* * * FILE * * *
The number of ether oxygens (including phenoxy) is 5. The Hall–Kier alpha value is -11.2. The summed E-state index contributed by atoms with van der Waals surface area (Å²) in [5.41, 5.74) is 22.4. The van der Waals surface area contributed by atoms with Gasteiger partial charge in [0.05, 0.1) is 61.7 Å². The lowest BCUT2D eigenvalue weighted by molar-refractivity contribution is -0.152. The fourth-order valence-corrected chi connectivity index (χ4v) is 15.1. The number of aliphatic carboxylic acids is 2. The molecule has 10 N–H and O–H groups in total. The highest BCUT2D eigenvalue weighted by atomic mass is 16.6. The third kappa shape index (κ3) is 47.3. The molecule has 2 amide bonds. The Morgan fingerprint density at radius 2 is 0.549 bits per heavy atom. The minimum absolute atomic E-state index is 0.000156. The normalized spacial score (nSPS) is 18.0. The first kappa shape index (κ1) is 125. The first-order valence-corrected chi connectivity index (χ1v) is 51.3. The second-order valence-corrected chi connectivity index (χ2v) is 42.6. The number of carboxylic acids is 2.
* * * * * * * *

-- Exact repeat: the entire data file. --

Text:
The number of ether oxygens (including phenoxy) is 5. The Hall–Kier alpha value is -11.2. The summed E-state index contributed by atoms with van der Waals surface area (Å²) in [5.41, 5.74) is 22.4. The van der Waals surface area contributed by atoms with Gasteiger partial charge in [0.05, 0.1) is 61.7 Å². The lowest BCUT2D eigenvalue weighted by molar-refractivity contribution is -0.152. The fourth-order valence-corrected chi connectivity index (χ4v) is 15.1. The number of aliphatic carboxylic acids is 2. The molecule has 10 N–H and O–H groups in total. The highest BCUT2D eigenvalue weighted by atomic mass is 16.6. The third kappa shape index (κ3) is 47.3. The molecule has 2 amide bonds. The Morgan fingerprint density at radius 2 is 0.549 bits per heavy atom. The minimum absolute atomic E-state index is 0.000156. The normalized spacial score (nSPS) is 18.0. The first kappa shape index (κ1) is 125. The first-order valence-corrected chi connectivity index (χ1v) is 51.3. The second-order valence-corrected chi connectivity index (χ2v) is 42.6. The number of carboxylic acids is 2.